Indianapolis News and HeadlinesIndianapolis Local News

Actions

How to avoid getting scammed

Typically, the scammers will pose as the IRS and send you a text, email or social media message
Computer keyboard
Posted at 7:18 AM, Mar 05, 2024
and last updated 2024-03-11 15:59:44-04

INDIANAPOLIS— If you get a text or an email from someone claiming to be with the Internal Revenue Service, it’s definitely a scam.

In this week’s Tax Tip Tuesday, WRTV explains how to avoid falling victim to a tax-related scam.

Typically, the scammers will pose as the IRS and send you a text, email or social media message.

The IRS typically contacts taxpayers via mail, although they may call you on the telephone.

You can report scams to PHISHING@IRS.GOV.

The number one thing to remember is to not click on any links in messages claiming to be from the IRS.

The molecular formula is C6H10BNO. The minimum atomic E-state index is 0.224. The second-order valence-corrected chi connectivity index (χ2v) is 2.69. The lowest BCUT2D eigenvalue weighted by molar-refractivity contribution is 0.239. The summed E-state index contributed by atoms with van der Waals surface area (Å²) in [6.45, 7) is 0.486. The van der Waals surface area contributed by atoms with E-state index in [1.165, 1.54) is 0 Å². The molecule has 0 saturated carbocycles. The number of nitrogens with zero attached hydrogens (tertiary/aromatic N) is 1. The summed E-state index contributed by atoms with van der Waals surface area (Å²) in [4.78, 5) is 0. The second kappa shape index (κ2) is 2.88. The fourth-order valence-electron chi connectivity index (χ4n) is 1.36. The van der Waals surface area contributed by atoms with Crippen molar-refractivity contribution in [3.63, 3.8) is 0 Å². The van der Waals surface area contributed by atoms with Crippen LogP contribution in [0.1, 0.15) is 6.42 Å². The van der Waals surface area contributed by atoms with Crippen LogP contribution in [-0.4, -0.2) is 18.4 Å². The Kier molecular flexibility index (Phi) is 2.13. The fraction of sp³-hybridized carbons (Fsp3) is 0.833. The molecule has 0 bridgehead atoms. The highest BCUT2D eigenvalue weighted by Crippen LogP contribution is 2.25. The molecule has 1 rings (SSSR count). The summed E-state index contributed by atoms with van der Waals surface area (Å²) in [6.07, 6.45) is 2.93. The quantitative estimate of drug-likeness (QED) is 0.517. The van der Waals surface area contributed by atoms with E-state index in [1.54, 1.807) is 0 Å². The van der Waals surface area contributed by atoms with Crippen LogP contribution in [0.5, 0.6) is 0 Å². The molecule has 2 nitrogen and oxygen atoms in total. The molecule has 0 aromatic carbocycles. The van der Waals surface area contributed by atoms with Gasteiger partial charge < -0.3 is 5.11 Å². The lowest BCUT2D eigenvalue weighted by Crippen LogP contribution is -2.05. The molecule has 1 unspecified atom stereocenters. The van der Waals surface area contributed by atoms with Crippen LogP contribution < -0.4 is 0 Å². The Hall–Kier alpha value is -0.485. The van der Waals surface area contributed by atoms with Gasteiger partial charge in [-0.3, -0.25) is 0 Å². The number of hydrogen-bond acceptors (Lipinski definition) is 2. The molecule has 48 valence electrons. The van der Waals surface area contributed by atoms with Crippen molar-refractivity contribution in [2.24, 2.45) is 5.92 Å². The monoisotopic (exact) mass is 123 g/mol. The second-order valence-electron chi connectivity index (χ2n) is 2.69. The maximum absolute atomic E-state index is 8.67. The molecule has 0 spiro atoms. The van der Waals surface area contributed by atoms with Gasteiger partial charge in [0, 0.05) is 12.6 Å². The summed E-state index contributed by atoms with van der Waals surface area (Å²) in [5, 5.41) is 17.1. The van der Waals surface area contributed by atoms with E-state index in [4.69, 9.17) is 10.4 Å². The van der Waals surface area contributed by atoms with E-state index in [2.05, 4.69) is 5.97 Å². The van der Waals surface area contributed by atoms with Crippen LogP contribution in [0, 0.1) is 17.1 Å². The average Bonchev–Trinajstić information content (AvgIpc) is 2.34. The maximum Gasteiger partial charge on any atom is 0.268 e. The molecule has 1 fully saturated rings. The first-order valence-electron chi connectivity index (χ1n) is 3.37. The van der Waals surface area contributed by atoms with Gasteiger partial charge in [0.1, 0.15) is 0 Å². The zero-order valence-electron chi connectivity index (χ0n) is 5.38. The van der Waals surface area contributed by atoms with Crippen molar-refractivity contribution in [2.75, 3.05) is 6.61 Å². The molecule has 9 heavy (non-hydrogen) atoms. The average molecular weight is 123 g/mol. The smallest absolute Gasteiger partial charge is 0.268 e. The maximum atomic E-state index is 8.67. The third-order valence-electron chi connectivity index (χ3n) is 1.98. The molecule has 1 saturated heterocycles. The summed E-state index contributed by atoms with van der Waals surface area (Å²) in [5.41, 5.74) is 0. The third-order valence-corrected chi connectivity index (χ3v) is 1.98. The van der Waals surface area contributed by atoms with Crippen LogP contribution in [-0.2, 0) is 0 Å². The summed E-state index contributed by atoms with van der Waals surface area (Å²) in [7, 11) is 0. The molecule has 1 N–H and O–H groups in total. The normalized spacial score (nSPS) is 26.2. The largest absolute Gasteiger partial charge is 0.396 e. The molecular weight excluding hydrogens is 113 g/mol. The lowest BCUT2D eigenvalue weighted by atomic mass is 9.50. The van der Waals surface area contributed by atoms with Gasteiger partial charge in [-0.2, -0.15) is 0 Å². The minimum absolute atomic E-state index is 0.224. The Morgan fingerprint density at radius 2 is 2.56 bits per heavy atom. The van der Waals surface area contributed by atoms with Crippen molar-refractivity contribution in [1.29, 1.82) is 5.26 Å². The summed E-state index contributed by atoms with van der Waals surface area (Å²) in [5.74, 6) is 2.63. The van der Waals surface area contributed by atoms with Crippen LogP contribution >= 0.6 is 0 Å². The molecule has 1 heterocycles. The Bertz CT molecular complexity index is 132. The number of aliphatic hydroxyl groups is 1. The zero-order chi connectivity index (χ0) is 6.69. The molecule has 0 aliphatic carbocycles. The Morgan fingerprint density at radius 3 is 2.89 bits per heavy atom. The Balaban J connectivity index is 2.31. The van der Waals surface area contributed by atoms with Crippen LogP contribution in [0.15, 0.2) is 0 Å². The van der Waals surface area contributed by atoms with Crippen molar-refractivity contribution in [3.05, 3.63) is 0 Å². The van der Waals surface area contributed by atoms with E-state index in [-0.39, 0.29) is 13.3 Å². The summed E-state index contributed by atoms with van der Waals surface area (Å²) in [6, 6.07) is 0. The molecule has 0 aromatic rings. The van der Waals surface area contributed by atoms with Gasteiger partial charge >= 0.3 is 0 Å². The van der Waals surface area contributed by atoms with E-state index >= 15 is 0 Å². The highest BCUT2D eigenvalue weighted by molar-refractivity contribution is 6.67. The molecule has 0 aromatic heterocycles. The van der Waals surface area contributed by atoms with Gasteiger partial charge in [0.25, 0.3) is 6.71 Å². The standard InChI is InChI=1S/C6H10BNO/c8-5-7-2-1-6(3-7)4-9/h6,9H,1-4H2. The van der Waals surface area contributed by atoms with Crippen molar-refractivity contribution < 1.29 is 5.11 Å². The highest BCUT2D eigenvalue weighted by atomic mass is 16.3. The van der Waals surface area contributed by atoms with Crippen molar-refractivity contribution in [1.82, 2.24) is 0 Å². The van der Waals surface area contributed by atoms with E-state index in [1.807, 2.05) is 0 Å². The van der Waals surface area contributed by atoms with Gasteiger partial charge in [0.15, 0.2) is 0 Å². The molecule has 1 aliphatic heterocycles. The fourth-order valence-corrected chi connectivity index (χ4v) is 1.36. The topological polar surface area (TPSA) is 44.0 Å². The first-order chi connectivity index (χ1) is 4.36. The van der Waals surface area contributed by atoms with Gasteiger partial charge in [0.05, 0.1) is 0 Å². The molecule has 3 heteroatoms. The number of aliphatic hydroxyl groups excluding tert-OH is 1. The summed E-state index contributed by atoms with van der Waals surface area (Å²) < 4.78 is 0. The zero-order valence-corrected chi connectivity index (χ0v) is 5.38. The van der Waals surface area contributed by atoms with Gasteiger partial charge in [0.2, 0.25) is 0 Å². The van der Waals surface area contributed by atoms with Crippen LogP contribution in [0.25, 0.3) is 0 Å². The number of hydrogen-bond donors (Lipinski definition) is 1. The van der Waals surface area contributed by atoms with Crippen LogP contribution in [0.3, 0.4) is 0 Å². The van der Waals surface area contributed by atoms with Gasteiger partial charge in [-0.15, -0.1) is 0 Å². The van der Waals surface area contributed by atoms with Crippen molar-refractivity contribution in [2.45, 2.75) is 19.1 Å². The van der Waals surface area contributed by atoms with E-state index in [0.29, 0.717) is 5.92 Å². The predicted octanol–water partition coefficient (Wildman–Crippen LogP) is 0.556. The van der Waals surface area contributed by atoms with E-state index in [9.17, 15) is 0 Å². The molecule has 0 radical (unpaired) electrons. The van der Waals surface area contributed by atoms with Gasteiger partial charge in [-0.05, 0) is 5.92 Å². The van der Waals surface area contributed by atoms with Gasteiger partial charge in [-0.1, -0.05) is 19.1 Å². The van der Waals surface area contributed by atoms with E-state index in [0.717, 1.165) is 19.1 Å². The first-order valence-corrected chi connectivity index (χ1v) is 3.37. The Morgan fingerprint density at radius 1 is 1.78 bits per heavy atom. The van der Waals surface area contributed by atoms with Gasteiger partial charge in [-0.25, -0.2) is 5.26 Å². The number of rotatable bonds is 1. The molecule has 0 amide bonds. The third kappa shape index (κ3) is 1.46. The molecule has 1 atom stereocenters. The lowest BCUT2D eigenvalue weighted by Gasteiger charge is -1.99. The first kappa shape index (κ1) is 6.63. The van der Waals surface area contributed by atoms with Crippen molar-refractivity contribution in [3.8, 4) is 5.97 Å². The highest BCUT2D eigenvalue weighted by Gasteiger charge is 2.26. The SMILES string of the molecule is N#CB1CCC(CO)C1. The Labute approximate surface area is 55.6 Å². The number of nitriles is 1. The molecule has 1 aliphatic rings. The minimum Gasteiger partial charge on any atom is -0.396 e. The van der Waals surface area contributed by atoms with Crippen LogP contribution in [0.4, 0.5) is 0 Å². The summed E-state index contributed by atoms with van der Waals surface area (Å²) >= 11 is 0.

The scammers can install malware on your phone and get your personal information.

The IRS is also warning about tax preparers who are trying to scam you.

“Watch out for preparers who are guaranteeing a certain amount for a refund,” said Stacy Engle, an IRS spokesperson based in Indianapolis. “That's usually a red flag something is hokey. Until your refund is prepared, your preparer shouldn't know what you're going to get as a refund or not."

If you go to file your taxes and it says someone has already filed with that Social Security number, you could be a victim of tax-related identity theft.

The IRS says to go ahead and file by paper. You may need to go to an IRS location to verify your identity.

Just a reminder- the IRS says they will never initiate contact with taxpayers by email, text or social media regarding a bill or tax refund.

If you've been a victim of a tax scam, contact kara.kenney@wrtv.com.